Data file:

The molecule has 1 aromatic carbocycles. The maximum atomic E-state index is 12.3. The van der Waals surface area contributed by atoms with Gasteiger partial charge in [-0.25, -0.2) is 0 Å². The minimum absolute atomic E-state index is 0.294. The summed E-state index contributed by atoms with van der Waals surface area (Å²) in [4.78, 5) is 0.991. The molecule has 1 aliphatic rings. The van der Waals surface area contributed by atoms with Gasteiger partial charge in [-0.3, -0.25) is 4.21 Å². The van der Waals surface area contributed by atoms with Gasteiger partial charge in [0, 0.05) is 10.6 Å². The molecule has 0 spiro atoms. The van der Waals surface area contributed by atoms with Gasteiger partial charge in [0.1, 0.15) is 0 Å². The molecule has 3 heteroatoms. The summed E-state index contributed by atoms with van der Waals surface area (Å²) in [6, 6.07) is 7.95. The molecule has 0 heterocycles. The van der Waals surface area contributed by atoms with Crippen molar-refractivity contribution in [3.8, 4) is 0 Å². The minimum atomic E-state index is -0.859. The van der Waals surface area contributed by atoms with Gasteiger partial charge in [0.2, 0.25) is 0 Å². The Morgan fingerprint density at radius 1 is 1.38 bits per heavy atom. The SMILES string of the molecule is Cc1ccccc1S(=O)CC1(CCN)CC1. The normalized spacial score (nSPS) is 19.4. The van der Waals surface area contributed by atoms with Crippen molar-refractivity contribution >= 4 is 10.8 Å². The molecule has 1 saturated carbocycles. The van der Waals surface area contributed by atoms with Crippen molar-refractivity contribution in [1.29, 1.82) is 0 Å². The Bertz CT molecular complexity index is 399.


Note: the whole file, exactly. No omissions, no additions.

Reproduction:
The molecule has 1 aromatic carbocycles. The maximum atomic E-state index is 12.3. The van der Waals surface area contributed by atoms with Gasteiger partial charge in [-0.25, -0.2) is 0 Å². The minimum absolute atomic E-state index is 0.294. The summed E-state index contributed by atoms with van der Waals surface area (Å²) in [4.78, 5) is 0.991. The molecule has 1 aliphatic rings. The van der Waals surface area contributed by atoms with Gasteiger partial charge in [-0.3, -0.25) is 4.21 Å². The van der Waals surface area contributed by atoms with Gasteiger partial charge in [0, 0.05) is 10.6 Å². The molecule has 0 spiro atoms. The van der Waals surface area contributed by atoms with Gasteiger partial charge in [0.1, 0.15) is 0 Å². The molecule has 3 heteroatoms. The summed E-state index contributed by atoms with van der Waals surface area (Å²) in [6, 6.07) is 7.95. The molecule has 0 heterocycles. The van der Waals surface area contributed by atoms with Crippen molar-refractivity contribution in [3.8, 4) is 0 Å². The minimum atomic E-state index is -0.859. The van der Waals surface area contributed by atoms with Gasteiger partial charge in [0.2, 0.25) is 0 Å². The Morgan fingerprint density at radius 1 is 1.38 bits per heavy atom. The SMILES string of the molecule is Cc1ccccc1S(=O)CC1(CCN)CC1. The normalized spacial score (nSPS) is 19.4. The van der Waals surface area contributed by atoms with Crippen molar-refractivity contribution >= 4 is 10.8 Å². The molecule has 1 saturated carbocycles. The van der Waals surface area contributed by atoms with Crippen molar-refractivity contribution in [1.29, 1.82) is 0 Å². The Bertz CT molecular complexity index is 399.